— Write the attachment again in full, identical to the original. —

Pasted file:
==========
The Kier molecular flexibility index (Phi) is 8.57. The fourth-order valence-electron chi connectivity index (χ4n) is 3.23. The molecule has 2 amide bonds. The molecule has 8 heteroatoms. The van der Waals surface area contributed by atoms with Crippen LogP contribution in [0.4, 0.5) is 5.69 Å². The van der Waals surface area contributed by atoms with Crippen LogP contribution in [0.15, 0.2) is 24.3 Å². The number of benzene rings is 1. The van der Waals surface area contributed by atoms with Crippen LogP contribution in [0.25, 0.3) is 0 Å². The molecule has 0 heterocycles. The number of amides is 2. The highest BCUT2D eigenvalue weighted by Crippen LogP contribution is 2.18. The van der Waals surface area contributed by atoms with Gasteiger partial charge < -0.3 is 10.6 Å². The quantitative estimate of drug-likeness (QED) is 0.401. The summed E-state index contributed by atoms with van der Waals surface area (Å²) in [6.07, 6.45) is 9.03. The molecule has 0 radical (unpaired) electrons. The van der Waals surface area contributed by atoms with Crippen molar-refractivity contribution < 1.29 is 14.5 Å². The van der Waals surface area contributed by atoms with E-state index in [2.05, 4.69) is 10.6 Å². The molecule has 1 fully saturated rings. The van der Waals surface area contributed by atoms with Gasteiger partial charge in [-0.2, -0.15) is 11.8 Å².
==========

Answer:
The Kier molecular flexibility index (Phi) is 8.57. The fourth-order valence-electron chi connectivity index (χ4n) is 3.23. The molecule has 2 amide bonds. The molecule has 8 heteroatoms. The van der Waals surface area contributed by atoms with Crippen LogP contribution in [0.4, 0.5) is 5.69 Å². The van der Waals surface area contributed by atoms with Crippen LogP contribution in [0.15, 0.2) is 24.3 Å². The number of benzene rings is 1. The van der Waals surface area contributed by atoms with Crippen LogP contribution in [0.25, 0.3) is 0 Å². The molecule has 0 heterocycles. The number of amides is 2. The highest BCUT2D eigenvalue weighted by Crippen LogP contribution is 2.18. The van der Waals surface area contributed by atoms with Gasteiger partial charge < -0.3 is 10.6 Å². The quantitative estimate of drug-likeness (QED) is 0.401. The summed E-state index contributed by atoms with van der Waals surface area (Å²) in [6.07, 6.45) is 9.03. The molecule has 0 radical (unpaired) electrons. The van der Waals surface area contributed by atoms with Crippen molar-refractivity contribution < 1.29 is 14.5 Å². The van der Waals surface area contributed by atoms with E-state index in [2.05, 4.69) is 10.6 Å². The molecule has 1 fully saturated rings. The van der Waals surface area contributed by atoms with Gasteiger partial charge in [-0.2, -0.15) is 11.8 Å².